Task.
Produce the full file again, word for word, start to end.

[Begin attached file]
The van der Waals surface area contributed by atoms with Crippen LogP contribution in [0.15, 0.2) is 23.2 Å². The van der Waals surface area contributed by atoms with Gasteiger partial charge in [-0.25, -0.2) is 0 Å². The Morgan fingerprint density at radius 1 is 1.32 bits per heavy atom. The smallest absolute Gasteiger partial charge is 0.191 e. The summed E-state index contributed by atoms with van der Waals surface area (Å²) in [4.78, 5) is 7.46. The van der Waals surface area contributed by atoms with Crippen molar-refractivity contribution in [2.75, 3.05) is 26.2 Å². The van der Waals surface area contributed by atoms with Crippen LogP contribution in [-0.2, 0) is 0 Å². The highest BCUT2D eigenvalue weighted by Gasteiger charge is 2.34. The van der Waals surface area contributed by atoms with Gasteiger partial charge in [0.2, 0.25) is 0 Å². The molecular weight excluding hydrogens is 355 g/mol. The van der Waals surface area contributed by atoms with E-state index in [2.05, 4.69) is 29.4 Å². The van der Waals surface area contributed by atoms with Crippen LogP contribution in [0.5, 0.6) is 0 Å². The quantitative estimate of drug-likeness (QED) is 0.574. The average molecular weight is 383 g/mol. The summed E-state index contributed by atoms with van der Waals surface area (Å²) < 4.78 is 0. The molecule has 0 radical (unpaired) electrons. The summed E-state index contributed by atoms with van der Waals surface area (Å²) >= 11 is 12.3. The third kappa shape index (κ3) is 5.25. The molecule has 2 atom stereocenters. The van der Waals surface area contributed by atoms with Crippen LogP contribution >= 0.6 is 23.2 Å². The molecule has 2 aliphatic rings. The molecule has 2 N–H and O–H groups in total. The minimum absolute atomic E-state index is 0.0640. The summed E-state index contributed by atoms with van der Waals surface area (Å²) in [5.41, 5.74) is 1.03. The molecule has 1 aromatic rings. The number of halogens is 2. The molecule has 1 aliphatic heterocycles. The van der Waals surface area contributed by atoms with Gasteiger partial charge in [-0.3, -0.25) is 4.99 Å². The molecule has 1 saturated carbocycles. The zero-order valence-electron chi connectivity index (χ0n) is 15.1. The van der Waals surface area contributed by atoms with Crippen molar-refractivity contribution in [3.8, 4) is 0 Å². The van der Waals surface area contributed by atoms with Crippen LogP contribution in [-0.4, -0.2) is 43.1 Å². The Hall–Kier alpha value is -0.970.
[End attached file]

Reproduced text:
The van der Waals surface area contributed by atoms with Crippen LogP contribution in [0.15, 0.2) is 23.2 Å². The van der Waals surface area contributed by atoms with Gasteiger partial charge in [-0.25, -0.2) is 0 Å². The Morgan fingerprint density at radius 1 is 1.32 bits per heavy atom. The smallest absolute Gasteiger partial charge is 0.191 e. The summed E-state index contributed by atoms with van der Waals surface area (Å²) in [4.78, 5) is 7.46. The van der Waals surface area contributed by atoms with Crippen molar-refractivity contribution in [2.75, 3.05) is 26.2 Å². The van der Waals surface area contributed by atoms with Crippen LogP contribution in [-0.2, 0) is 0 Å². The highest BCUT2D eigenvalue weighted by Gasteiger charge is 2.34. The van der Waals surface area contributed by atoms with Gasteiger partial charge in [0.2, 0.25) is 0 Å². The molecular weight excluding hydrogens is 355 g/mol. The van der Waals surface area contributed by atoms with E-state index in [2.05, 4.69) is 29.4 Å². The van der Waals surface area contributed by atoms with Crippen LogP contribution in [0.5, 0.6) is 0 Å². The quantitative estimate of drug-likeness (QED) is 0.574. The average molecular weight is 383 g/mol. The summed E-state index contributed by atoms with van der Waals surface area (Å²) < 4.78 is 0. The molecule has 0 radical (unpaired) electrons. The summed E-state index contributed by atoms with van der Waals surface area (Å²) >= 11 is 12.3. The third kappa shape index (κ3) is 5.25. The molecule has 2 atom stereocenters. The van der Waals surface area contributed by atoms with Crippen LogP contribution >= 0.6 is 23.2 Å². The molecule has 2 aliphatic rings. The molecule has 2 N–H and O–H groups in total. The minimum absolute atomic E-state index is 0.0640. The summed E-state index contributed by atoms with van der Waals surface area (Å²) in [5.41, 5.74) is 1.03. The molecule has 1 aromatic rings. The number of halogens is 2. The molecule has 1 aliphatic heterocycles. The van der Waals surface area contributed by atoms with Gasteiger partial charge in [-0.3, -0.25) is 4.99 Å². The molecule has 1 saturated carbocycles. The zero-order valence-electron chi connectivity index (χ0n) is 15.1. The van der Waals surface area contributed by atoms with Crippen molar-refractivity contribution in [3.8, 4) is 0 Å². The van der Waals surface area contributed by atoms with Crippen LogP contribution in [-0.4, -0.2) is 43.1 Å². The Hall–Kier alpha value is -0.970.